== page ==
Life, Faith & Running
". . . let us run with perseverance the race marked out for us."
(Hebrews 12:1, NIV)
(Hebrews 12:1, NIV)
This week I completed the Boston Marathon, but this story begins on a crushed cinder track in a tiny midwestern town in 1996.
I have been a “runner” for nearly 20 years. When I was in 7th grade my track coach saw potential in me that I didn’t see in myself, and then he pushed me toward goals I only believed I could achieve because he said I could. It was a simple, blind belief that was able to form before doubt, self-consciousness, and comparison with others took root. (A battle I would fight in later years.) To a runner, those very first races and new distances are bliss because one enters them without really knowing what she is (or isn’t) capable of.
All through college and into my adult life I kept running, both competitively and for fun. For a few years I even found myself on the coaching side of the road, and loved it. There is just something about endurance running that connects deeply to the human experience. For some of us, we connect to the running and enduring side of it. For others, there is a strong connection to the cheering, coaching and standing in amazement at the stamina of each runner going by. Personally, I strongly connect with both.
So, when I found myself at the finish line of the 121st Boston Marathon I couldn’t help but reflect on the fact that I was sitting there with a medal around my neck because of so many people and events that had taken place in my life from 1996-2017. You may think this is strange, but let me remind you that I had just spent over three-and-a-half hours running...thinking...praying...reflecting...pleading...longing for the finish line just to show up already. And when it did, I was there, ready to embrace it with my quads screaming at me and mental capacity on the brink of collapse. Yet, my soul was filled up and eager to drink in what God would show me through this experience.
But here is the thing about running fatigue. It isn’t like other kinds of fatigue--the kinds that pull you to the ground because you are ready to give up and throw in the towel. End-of-race runner fatigue feels good. It hurts, but it is a fatigue filled with awe. There is pain involved, but that is quickly followed by endorphins--little chemicals that float through your bloodstream and to your brain and fill you with elation and deep thoughts on life, love and the pursuit of happiness.
There I sat in a heap, wrapped in my Boston-finisher thermal blanket, medal tucked underneath, sweat chilling my bones and I swiped through the only four pictures I had taken on this monumental day in my “running career.” And there in the midst of thousands of people covering the lawn of Boston Commons Gardens, staring at the picture I had taken at the finish line, I was overcome with gratitude for the many people and experiences God had given me to get me to that particular moment in time.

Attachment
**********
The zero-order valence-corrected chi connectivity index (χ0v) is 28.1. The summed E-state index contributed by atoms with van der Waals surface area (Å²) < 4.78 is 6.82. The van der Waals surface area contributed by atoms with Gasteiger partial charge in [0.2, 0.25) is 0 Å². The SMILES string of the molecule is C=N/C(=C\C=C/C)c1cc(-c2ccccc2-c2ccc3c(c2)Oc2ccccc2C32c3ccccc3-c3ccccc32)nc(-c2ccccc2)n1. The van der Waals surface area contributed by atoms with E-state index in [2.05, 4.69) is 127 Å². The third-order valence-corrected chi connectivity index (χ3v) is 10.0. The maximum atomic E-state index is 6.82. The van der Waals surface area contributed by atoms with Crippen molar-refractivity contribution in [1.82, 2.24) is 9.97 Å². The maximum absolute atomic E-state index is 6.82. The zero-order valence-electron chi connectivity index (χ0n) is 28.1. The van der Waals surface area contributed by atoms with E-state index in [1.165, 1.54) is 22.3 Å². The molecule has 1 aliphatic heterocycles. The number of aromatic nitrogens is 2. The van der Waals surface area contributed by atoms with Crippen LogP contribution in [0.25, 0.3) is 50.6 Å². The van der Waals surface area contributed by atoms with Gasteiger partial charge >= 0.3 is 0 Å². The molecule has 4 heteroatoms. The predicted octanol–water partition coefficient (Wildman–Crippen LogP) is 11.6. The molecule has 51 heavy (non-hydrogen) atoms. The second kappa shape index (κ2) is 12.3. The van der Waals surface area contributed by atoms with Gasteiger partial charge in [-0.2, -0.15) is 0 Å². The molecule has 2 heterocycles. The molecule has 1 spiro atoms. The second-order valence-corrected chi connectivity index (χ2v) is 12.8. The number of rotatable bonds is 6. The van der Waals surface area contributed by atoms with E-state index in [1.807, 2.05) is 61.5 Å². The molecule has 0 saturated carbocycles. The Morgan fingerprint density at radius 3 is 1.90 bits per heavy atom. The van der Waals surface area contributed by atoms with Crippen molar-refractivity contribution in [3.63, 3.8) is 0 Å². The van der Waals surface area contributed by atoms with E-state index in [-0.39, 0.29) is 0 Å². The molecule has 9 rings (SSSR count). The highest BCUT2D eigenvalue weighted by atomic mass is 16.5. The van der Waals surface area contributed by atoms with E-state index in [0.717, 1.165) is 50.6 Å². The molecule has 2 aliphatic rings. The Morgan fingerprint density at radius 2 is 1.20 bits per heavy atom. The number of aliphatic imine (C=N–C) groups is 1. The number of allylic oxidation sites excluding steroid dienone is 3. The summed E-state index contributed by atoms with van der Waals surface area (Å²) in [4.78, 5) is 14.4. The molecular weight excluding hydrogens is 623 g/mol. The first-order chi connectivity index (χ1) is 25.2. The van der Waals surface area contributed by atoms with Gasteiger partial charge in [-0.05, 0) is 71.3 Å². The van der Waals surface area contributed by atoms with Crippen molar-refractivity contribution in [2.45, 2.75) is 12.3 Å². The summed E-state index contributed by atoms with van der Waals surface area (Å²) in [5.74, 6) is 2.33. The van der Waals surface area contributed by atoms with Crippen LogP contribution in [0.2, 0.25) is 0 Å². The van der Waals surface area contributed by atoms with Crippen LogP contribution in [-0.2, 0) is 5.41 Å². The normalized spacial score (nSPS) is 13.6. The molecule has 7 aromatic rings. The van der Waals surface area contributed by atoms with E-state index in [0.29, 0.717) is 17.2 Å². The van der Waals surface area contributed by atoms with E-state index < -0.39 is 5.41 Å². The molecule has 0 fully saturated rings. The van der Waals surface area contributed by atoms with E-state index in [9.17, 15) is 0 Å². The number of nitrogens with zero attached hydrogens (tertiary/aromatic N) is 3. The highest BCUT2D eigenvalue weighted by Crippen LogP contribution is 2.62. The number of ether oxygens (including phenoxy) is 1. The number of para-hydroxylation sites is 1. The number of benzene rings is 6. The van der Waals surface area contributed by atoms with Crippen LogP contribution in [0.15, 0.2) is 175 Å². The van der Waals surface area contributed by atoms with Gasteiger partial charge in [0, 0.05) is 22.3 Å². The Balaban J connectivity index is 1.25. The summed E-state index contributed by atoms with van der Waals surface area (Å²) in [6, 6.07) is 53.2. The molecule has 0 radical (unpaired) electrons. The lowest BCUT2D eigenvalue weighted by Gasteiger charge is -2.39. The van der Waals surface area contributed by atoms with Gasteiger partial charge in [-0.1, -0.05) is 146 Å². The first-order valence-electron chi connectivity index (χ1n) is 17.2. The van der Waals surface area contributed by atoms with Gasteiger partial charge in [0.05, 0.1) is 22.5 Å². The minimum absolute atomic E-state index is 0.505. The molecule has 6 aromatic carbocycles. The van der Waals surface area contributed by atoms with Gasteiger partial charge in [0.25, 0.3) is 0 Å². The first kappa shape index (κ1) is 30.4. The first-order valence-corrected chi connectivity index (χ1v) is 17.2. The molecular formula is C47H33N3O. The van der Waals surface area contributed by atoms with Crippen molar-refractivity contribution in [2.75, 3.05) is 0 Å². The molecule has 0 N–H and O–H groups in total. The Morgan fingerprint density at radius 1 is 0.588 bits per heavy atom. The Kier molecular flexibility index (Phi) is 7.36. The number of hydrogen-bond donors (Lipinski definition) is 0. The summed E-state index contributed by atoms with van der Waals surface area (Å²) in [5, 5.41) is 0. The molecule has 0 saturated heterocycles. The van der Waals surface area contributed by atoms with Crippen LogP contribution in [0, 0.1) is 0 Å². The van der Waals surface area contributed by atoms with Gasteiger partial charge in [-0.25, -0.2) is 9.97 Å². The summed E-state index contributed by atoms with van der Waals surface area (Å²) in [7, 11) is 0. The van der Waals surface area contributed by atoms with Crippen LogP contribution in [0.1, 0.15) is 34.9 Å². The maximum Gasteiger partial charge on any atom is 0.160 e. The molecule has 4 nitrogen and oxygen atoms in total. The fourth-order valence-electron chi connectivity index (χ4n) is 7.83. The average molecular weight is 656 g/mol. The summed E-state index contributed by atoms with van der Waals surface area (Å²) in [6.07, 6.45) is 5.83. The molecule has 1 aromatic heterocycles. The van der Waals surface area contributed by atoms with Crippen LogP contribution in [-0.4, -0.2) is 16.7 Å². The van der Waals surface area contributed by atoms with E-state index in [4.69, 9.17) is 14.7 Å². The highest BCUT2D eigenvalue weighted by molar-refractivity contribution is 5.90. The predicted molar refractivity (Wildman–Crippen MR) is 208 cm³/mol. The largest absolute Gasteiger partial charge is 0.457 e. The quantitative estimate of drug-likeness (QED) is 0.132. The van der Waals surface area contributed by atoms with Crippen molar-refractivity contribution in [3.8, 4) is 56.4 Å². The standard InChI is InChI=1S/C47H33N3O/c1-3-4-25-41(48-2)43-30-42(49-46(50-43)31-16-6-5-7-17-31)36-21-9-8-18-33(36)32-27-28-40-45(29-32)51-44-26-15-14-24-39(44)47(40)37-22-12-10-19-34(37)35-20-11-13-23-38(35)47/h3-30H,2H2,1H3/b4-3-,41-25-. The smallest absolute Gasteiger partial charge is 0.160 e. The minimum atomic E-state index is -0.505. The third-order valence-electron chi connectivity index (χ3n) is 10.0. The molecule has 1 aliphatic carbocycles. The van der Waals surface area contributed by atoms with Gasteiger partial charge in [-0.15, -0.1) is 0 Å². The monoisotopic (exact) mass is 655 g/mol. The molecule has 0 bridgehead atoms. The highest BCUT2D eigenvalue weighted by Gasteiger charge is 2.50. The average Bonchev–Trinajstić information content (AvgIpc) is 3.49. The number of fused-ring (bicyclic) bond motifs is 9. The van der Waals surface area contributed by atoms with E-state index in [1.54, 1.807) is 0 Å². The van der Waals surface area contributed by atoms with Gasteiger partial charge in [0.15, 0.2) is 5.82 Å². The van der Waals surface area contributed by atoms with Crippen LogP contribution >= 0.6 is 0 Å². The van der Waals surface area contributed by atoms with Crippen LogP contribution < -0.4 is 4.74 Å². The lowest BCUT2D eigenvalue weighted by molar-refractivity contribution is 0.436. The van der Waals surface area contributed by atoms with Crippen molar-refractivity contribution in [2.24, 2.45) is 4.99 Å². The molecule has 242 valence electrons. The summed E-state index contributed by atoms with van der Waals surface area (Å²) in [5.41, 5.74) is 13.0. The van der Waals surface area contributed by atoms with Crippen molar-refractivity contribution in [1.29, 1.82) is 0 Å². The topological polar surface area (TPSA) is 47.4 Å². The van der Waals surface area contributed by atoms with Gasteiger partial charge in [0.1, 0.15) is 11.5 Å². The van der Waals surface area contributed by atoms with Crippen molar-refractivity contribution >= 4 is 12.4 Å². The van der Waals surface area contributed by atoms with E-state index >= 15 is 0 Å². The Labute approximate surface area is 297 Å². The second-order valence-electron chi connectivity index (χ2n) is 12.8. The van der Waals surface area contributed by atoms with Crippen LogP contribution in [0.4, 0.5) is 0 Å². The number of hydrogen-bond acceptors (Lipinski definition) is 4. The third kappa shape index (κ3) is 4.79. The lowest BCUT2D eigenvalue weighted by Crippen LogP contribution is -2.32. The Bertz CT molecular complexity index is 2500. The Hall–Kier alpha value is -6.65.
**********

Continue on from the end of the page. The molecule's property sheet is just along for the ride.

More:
I realized I had earned this medal, but it would have been impossible without the many people in my life who love and support me, starting with my parents who hauled me to a countless number of practices and track meets. There was also my high school coaches (Blaine Novak, Nancy VanErp and others), my Bethel college cross country team, my TCIS running buddies (April Ward & Christie Gordon), and the Alexandria ROUS running group (especially, Heidi Hasapopalis, Julie Miller & Sam Aakre). But at the very top of the list is my husband, Mike Loween. I would not be here without his encouragement!
Medals give the impression that running is an individual sport, but that is so far from the truth! To all of you who have put on miles with me or cheered and prayed for me, know that to me this medal represents the strength and blessings I have because of people like you in my life!
Upon further reflection on my flight home, my thoughts took me further out of the physical and into the spiritual. I do not think it is ironic or a coincidence that the metaphor of running, races, and themes of endurance show up in the Bible over and over again. I believe running is meant to be a spiritual experience that draws us closer to who we really are--strong, able, and capable of whatever road lies in front of us. (Philippians 4:13) And who we really are (in Christ and when we submit to His amazing training plan) is so much stronger than our self-doubt and the lies of the enemy would want us to believe.
And yet, the spiritual metaphor is shaken up by grace. When we train, run a race and complete it, we earn a finisher’s medal. We earn it with sweat, tears and mental toughness. Also, at the end of the race we get to enjoy the uplifting endorphins (that help to cancel out the pain of what we just submitted our bodies to) and the satisfaction of accomplishment.